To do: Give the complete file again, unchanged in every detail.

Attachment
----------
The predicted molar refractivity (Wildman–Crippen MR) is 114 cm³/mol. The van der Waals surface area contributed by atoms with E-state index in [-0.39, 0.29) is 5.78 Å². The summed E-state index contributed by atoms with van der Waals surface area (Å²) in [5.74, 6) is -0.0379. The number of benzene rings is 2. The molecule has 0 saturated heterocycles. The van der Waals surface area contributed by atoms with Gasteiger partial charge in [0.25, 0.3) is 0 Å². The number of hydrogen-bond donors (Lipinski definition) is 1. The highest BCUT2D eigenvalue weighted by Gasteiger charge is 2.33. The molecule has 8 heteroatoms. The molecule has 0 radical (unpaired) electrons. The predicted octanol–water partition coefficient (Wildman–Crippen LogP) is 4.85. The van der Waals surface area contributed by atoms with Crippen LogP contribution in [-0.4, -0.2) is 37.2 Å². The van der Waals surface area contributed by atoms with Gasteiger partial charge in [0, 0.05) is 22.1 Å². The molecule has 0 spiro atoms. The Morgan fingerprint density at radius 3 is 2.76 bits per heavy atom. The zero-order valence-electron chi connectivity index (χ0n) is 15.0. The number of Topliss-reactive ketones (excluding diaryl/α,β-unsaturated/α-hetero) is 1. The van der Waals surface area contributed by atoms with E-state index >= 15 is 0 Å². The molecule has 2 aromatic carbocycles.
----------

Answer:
The predicted molar refractivity (Wildman–Crippen MR) is 114 cm³/mol. The van der Waals surface area contributed by atoms with E-state index in [-0.39, 0.29) is 5.78 Å². The summed E-state index contributed by atoms with van der Waals surface area (Å²) in [5.74, 6) is -0.0379. The number of benzene rings is 2. The molecule has 0 saturated heterocycles. The van der Waals surface area contributed by atoms with Gasteiger partial charge in [0.25, 0.3) is 0 Å². The number of hydrogen-bond donors (Lipinski definition) is 1. The highest BCUT2D eigenvalue weighted by Gasteiger charge is 2.33. The molecule has 8 heteroatoms. The molecule has 0 radical (unpaired) electrons. The predicted octanol–water partition coefficient (Wildman–Crippen LogP) is 4.85. The van der Waals surface area contributed by atoms with Crippen LogP contribution in [-0.4, -0.2) is 37.2 Å². The van der Waals surface area contributed by atoms with Gasteiger partial charge in [0, 0.05) is 22.1 Å². The molecule has 0 spiro atoms. The Morgan fingerprint density at radius 3 is 2.76 bits per heavy atom. The zero-order valence-electron chi connectivity index (χ0n) is 15.0. The number of Topliss-reactive ketones (excluding diaryl/α,β-unsaturated/α-hetero) is 1. The van der Waals surface area contributed by atoms with E-state index >= 15 is 0 Å². The molecule has 2 aromatic carbocycles.